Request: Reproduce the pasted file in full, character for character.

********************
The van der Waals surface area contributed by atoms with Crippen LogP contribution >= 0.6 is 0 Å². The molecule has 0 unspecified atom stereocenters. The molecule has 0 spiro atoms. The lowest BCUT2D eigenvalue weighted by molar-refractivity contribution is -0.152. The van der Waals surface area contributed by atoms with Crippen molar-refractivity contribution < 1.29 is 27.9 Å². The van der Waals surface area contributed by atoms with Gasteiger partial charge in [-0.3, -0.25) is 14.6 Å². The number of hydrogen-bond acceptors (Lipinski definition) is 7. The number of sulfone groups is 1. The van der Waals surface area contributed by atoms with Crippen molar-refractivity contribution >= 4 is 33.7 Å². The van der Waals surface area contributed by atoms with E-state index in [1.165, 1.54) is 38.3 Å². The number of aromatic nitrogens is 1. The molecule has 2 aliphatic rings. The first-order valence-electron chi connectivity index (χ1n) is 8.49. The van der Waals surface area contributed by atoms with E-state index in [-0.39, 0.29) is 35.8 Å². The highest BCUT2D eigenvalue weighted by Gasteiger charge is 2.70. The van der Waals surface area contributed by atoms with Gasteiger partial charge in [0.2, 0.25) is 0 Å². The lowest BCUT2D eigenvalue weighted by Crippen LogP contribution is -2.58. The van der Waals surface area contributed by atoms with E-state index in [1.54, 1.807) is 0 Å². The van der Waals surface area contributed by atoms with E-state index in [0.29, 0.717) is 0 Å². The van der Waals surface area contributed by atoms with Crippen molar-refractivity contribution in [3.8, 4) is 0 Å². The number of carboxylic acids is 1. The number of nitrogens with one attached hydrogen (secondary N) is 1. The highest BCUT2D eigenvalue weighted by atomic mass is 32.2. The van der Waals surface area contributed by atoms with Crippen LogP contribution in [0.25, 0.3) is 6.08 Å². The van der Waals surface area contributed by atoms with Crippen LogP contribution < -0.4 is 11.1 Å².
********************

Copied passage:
The van der Waals surface area contributed by atoms with Crippen LogP contribution >= 0.6 is 0 Å². The molecule has 0 unspecified atom stereocenters. The molecule has 0 spiro atoms. The lowest BCUT2D eigenvalue weighted by molar-refractivity contribution is -0.152. The van der Waals surface area contributed by atoms with Crippen molar-refractivity contribution < 1.29 is 27.9 Å². The van der Waals surface area contributed by atoms with Gasteiger partial charge in [-0.3, -0.25) is 14.6 Å². The number of hydrogen-bond acceptors (Lipinski definition) is 7. The number of sulfone groups is 1. The van der Waals surface area contributed by atoms with Crippen molar-refractivity contribution >= 4 is 33.7 Å². The van der Waals surface area contributed by atoms with E-state index in [1.165, 1.54) is 38.3 Å². The number of aromatic nitrogens is 1. The molecule has 2 aliphatic rings. The first-order valence-electron chi connectivity index (χ1n) is 8.49. The van der Waals surface area contributed by atoms with E-state index in [-0.39, 0.29) is 35.8 Å². The highest BCUT2D eigenvalue weighted by Gasteiger charge is 2.70. The van der Waals surface area contributed by atoms with Gasteiger partial charge in [0.2, 0.25) is 0 Å². The lowest BCUT2D eigenvalue weighted by Crippen LogP contribution is -2.58. The van der Waals surface area contributed by atoms with E-state index in [1.54, 1.807) is 0 Å². The van der Waals surface area contributed by atoms with E-state index in [0.29, 0.717) is 0 Å². The van der Waals surface area contributed by atoms with Crippen molar-refractivity contribution in [3.8, 4) is 0 Å². The number of carboxylic acids is 1. The number of nitrogens with one attached hydrogen (secondary N) is 1. The highest BCUT2D eigenvalue weighted by atomic mass is 32.2. The van der Waals surface area contributed by atoms with Crippen LogP contribution in [0.25, 0.3) is 6.08 Å². The van der Waals surface area contributed by atoms with Crippen LogP contribution < -0.4 is 11.1 Å².